Digitalisation with a human face 

 

Letter by European Parliament President David Sassoli on universal internet access originally published in La Repubblica

Dear Sir,

The letter which President Romano Prodi addressed to me raises an issue of central importance for the future of democracy and the European social model. I too firmly believe that the European Union can play a leading role in setting global standards on equal access to the internet for all, not least by contributing in multilateral fora to the debate launched by the United Nations.

More than ever in these months of lockdown, many millions of people in Europe and around the world have been forced to rely on an internet connection to work, study, buy food and communicate with their loved ones. At the same time, lack of access to the internet, for geographical, economic or social reasons, has proved to be a major cause of marginalisation.

Throughout these long months, many children have been denied the fundamental right to education and knowledge for the mere fact of not having access to the internet. And that is not all. For many women and men, not being able to go online has deprived them of information and put their lives at risk.

The internet as we know it is based on the radical and profoundly democratic principle of net neutrality. This principle states that every bit circulating on the internet must be treated in the same way, without distinction. Bits cannot be slowed down or prioritised according to the purchasing power of the sender or the recipient. At present, the European Union is the main global player which safeguards by law this fundamental principle of our time.

But this is not enough. If it is not to be a source of inequality, access to the internet must be based on rules which guarantee fairness. As in the case of electricity or other essential services, lack of access to the internet – the so-called digital divide – has implications which go beyond its impact on employment, businesses and scientific, social and cultural development. Equally significant is the impact on people’s everyday lives, not least in terms of their personal well-being and happiness.

Equality is not a starting point, but an objective.

We have got used to thinking about the internet too much in terms of platforms and algorithms, and not enough in terms of rights. However, we need to come up with democratic answers to questions that appear to be technical when in reality they are not.

Back in 2016, the UN Human Rights Council took an important step by adopting a resolution on the promotion, protection and exercise of human rights on the internet. The aim of the decision is to protect the rights of people using the internet, and it calls on states to adopt public policies on universal internet access. This key step forward followed on from the pioneering initiative taken by the Obama Administration, which in 2014 proclaimed the internet a ‘public service’. That decision was then reversed three years later, under President Trump, when the rule establishing net neutrality was repealed.

This state of affairs now leaves it to the European Union to be the point of reference when it comes to establishing access rights.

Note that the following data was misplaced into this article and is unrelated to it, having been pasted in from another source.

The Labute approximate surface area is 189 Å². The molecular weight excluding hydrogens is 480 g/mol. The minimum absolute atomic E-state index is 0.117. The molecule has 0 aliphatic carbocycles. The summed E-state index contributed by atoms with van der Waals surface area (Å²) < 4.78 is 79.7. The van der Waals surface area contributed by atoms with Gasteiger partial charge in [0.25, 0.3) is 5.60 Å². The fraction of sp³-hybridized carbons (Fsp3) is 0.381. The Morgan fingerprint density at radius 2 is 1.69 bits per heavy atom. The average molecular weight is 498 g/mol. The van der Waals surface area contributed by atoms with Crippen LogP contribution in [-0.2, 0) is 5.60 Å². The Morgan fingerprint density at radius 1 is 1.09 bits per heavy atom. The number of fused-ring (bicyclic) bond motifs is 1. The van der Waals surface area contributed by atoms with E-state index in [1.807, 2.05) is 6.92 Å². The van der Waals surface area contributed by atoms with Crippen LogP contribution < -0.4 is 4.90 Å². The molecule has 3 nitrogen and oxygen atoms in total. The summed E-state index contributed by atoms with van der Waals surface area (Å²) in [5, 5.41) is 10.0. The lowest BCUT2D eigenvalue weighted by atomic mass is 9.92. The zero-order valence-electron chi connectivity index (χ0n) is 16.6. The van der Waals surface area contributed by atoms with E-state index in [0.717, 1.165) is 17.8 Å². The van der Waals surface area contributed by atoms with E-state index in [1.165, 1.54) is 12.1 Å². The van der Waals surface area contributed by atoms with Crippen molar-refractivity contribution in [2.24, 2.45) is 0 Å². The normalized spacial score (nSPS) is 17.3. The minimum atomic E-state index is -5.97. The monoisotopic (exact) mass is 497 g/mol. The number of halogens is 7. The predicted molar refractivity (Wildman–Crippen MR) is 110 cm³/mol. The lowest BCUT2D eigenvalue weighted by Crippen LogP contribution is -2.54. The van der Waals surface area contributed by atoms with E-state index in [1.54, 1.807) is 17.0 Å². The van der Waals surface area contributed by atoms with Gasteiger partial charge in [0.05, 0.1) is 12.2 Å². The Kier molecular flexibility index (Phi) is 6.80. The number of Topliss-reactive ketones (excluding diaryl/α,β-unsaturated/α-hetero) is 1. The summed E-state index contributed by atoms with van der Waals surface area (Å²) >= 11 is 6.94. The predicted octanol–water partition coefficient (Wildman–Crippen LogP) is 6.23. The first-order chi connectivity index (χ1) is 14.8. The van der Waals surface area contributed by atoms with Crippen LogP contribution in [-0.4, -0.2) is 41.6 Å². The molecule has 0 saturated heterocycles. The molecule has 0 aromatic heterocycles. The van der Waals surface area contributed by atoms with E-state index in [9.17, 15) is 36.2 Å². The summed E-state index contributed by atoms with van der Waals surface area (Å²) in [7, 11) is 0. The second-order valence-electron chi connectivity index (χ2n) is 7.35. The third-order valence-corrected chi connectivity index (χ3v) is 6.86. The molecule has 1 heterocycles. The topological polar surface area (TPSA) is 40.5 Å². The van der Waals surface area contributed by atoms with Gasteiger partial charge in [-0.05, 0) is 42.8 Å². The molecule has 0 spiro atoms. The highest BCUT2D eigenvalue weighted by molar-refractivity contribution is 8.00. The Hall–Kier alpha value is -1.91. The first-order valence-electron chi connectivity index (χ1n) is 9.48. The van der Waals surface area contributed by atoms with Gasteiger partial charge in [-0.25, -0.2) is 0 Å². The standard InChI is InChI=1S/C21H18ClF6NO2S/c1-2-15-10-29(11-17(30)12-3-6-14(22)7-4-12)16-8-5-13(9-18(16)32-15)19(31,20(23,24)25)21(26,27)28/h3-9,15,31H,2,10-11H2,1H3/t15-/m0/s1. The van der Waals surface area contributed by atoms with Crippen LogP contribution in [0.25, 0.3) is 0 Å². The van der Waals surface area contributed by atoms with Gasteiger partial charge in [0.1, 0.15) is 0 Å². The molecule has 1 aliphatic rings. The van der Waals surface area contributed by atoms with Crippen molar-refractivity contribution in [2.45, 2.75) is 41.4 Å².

COVID-19 has made something which was already clear glaringly obvious: digitalisation will not wait. The issue is not whether it will happen, but whether it will happen for everyone.

We must abandon hackneyed ways of thinking, adopt a rational approach and commit the institutions to driving this process of change. We cannot continue to flip-flop back and forth between unconditional faith in technology and the obscurantism of those who blame digital technology for all the ills of our time.

The internet is not just a technology: it is the name of the age in which we live. The same thing happened with the printing press: what was invented was not just a machine, but a tool which gave access to information and made modern public opinion-forming possible. It is not necessary to understand the technology by means of which books are produced to benefit from what they contain.

It is misleading to make people believe that cannot enjoy fair and dignified access to what the digital world has to offer if they are not familiar with the technology behind it. This leads to injustice. We do not want to see users bombarded with apps until they become hooked or, exhausted, stop using these tools for good. The aim must be to guarantee transparency, and the availability of information, so that everyone can understand and take decisions for themselves. This is why a new, central role for public institutions and close dialogue with businesses and citizens are essential to promote inclusive, not monopolistic, models.

This will enable us to take initiatives, to broaden our knowledge, to hold governments to account for their decisions, and to ensure that digitalisation does not violate personal freedoms through data mining and data privatisation.

Access to the internet must be recognised as a new human right. The European Parliament is ready for this challenge. There are already two dates to note on the European agenda: the discussion after the summer on the EU Commission’s proposal for a Digital Services Act, and the debate in the Conference on the Future of Europe.

Only we can write the history of our time. To do that, we need to chart a course towards digitalisation with a human face.

David Sassoli

President of the European Parliament